In the face of a crisis as unpredictable as the COVID-19 pandemic, the enhanced role of the pharmacist continues to gain momentum, Anderson explained, noting President Biden’s recent announcement of his plan to offer Americans COVID-19 vaccine booster shots, potentially starting in September. “We said that when the need for additional shots was upon us, pharmacies would be the ones that are still here at the ready. And true to form, here we are,” Anderson said. “It is critical that NACDS brings together the front-line experience of pharmacies, so we can speak clearly to the government about what is needed.”
Lindholz spoke about the achievements and strides pharmacies have made across the country throughout the pandemic and during vaccine and technology rollouts. Lindholz’s discussion centered on the importance of collaboration in leading the successes of pharmacies and communities.
Pharmacies have been underpaid, under-recognized, and under-reimbursed for many of the services offered prior to and during the pandemic, Lindholz asserted. Pharmacies have been established as the face of health care and COVID-19 vaccination; and they have introduced self-care, prevention, and well-being as integral parts of medicine during non-crisis times.
“These are complex issues, yet one common factor is that a personal and local approach to connecting with patients is absolutely the key," Lindholz said. "We have seen studies that have shown us what pharmacies in the neighborhood can do to help increase vaccination rates, enhance medication adherence, boost the management of chronic disease, and more. We need to turn these studies into new standards for how we approach health and wellness,” she explained.
COVID-19 shined a light on the valuable care provided by retail pharmacies, Lindholz added. Retailers have been meeting customers where they are on their health care journey, providing COVID-19 vaccinations, and addressing vaccine hesitancy. Pharmacists have established themselves as trusted health care professionals at the front doors of health care, according to Lindholz.
The connections between retailers, suppliers, and health care providers are vital during crises to bolster economic and health care progress, Lindholz explained. “I mentioned that NACDS is simultaneously focused on bringing together chains and suppliers, while also fighting for public policy. Pro-patient, pro-pharmacy policy based on everything that we've talked about here - it's possible that bringing together chains and suppliers, and advocating for sound policies are more aligned than ever before,” she said.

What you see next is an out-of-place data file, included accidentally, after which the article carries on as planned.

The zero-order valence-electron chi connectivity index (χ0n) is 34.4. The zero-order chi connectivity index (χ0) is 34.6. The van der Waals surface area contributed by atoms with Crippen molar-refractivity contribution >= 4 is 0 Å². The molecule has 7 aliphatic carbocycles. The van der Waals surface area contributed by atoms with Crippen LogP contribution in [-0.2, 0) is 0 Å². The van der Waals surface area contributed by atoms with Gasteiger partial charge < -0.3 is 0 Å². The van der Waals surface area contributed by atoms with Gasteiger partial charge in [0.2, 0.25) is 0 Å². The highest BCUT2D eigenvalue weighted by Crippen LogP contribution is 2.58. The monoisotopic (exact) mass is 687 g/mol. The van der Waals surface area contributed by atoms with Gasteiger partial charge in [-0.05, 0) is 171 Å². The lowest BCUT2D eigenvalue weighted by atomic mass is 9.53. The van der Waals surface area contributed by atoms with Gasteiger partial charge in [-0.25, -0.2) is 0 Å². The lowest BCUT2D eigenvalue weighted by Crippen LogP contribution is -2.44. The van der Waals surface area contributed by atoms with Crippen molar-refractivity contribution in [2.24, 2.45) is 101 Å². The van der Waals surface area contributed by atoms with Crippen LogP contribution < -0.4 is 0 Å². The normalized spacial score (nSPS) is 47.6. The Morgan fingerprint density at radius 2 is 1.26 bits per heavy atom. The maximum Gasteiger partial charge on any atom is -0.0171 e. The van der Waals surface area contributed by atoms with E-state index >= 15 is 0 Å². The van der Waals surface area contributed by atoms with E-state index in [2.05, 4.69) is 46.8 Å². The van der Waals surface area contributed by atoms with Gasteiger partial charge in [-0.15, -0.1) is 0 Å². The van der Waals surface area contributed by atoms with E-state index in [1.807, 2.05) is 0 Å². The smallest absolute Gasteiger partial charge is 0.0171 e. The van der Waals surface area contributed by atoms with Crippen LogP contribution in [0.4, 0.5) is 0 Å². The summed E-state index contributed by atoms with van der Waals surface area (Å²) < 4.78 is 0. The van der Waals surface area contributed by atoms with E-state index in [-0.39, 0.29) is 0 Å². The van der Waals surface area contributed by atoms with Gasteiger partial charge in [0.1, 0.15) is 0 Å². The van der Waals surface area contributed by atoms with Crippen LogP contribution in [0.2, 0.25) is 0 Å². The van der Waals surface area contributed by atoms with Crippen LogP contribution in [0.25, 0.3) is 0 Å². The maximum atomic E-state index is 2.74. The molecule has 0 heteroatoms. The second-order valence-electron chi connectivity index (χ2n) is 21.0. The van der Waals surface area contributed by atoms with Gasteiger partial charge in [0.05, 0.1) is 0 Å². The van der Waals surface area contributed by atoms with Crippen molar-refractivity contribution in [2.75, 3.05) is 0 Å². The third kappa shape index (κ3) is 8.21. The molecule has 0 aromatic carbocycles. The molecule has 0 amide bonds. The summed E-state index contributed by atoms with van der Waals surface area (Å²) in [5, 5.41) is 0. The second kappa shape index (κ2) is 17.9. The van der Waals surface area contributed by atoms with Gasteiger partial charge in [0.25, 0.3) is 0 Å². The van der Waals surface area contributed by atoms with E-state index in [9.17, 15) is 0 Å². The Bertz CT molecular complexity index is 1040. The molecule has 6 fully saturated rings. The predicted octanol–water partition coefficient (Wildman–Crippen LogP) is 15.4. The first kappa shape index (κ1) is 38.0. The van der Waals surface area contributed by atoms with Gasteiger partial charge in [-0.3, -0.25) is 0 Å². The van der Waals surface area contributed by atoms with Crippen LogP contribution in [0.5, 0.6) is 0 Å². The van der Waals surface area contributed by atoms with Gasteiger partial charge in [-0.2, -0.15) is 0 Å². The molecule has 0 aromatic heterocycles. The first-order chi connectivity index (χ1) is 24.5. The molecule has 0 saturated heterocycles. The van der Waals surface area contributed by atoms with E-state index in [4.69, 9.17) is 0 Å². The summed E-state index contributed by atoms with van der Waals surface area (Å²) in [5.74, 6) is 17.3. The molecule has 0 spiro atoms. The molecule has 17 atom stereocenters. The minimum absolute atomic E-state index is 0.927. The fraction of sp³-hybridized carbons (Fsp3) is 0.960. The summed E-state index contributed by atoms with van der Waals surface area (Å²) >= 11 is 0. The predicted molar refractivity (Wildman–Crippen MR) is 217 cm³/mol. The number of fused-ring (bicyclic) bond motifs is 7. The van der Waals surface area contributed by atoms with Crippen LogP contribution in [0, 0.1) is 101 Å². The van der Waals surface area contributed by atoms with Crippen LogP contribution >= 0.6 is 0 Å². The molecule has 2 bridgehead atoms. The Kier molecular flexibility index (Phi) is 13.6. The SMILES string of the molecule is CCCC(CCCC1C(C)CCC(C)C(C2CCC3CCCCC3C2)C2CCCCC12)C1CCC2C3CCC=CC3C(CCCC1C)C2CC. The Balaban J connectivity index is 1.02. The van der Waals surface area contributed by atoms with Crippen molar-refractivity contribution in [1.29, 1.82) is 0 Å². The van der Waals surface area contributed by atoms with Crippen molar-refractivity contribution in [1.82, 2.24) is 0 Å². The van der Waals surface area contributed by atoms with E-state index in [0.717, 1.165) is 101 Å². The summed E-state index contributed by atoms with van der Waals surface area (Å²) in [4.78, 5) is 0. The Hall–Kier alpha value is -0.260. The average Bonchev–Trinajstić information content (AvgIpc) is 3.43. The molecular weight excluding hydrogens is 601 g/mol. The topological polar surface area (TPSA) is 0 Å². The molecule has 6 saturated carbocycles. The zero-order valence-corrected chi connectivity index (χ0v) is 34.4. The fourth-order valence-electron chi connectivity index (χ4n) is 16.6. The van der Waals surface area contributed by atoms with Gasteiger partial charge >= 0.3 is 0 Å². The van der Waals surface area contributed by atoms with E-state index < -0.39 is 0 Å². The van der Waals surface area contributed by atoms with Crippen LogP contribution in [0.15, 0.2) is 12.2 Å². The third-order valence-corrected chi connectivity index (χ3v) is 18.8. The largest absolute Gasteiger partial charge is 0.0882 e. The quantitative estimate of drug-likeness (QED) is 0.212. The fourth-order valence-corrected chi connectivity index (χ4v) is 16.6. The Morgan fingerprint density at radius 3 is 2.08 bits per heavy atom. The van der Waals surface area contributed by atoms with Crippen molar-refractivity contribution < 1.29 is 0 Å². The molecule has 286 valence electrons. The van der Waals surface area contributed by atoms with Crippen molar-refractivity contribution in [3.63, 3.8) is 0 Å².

Economist Zandi provided the wide lens on the legislation trends that would boost job growth and competition, noting that policies related to infrastructure, immigration reform, and those supporting low-middle class income families, such as childcare, would improve the economy and in turn bolster pharmacies and manufacturers.
In looking at economic projections and the business model for health care and beyond, Zandi pointed to shifting employment rates. While there is a sense of optimism that unemployment and the real estate market will return to their pre-pandemic levels, the economy is also facing significant changes, including the retirement of baby boomers and therefore shifts in the job market. Zandi additionally touched on the current inflation spike, which is showing an increase in demand and surge in prices; however, supply is on a downturn, which can negatively influence hospitality and retail industries, he said. On the other hand, the inflation spike is temporary and Zandi reported that there have also been recent improvements in productivity and growth.
2020 and the national pandemic response have posed yet another challenge to pharmacy retailers, but NACDS leadership is confident that COVID-19 has been a launchpad for the industry and a testament to what pharmacies can achieve. “What we have achieved is an inspiration, not a destination," Anderson said. "And NACDS is committed to nothing short of a complete rethinking, again, of how we fight for this industry and for the consumers that you serve,” he concluded.